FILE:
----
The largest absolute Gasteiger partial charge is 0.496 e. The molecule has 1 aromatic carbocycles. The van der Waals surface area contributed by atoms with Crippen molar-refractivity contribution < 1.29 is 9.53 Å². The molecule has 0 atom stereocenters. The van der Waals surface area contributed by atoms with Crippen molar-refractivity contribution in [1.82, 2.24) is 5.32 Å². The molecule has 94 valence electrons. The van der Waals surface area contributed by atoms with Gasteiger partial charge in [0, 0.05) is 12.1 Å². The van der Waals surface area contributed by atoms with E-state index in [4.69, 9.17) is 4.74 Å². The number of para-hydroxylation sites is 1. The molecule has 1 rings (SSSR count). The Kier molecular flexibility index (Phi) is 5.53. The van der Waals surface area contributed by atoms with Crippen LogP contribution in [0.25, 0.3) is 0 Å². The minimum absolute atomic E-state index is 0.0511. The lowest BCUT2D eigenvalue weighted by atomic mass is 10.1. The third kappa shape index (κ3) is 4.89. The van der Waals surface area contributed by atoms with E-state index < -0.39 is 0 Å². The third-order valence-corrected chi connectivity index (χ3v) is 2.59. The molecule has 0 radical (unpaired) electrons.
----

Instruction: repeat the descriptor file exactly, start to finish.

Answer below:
The largest absolute Gasteiger partial charge is 0.496 e. The molecule has 1 aromatic carbocycles. The van der Waals surface area contributed by atoms with Crippen molar-refractivity contribution < 1.29 is 9.53 Å². The molecule has 0 atom stereocenters. The van der Waals surface area contributed by atoms with Crippen molar-refractivity contribution in [1.82, 2.24) is 5.32 Å². The molecule has 94 valence electrons. The van der Waals surface area contributed by atoms with Gasteiger partial charge in [0, 0.05) is 12.1 Å². The van der Waals surface area contributed by atoms with E-state index in [4.69, 9.17) is 4.74 Å². The number of para-hydroxylation sites is 1. The molecule has 1 rings (SSSR count). The Kier molecular flexibility index (Phi) is 5.53. The van der Waals surface area contributed by atoms with Crippen LogP contribution in [0.25, 0.3) is 0 Å². The minimum absolute atomic E-state index is 0.0511. The lowest BCUT2D eigenvalue weighted by atomic mass is 10.1. The third kappa shape index (κ3) is 4.89. The van der Waals surface area contributed by atoms with E-state index < -0.39 is 0 Å². The third-order valence-corrected chi connectivity index (χ3v) is 2.59. The molecule has 0 radical (unpaired) electrons.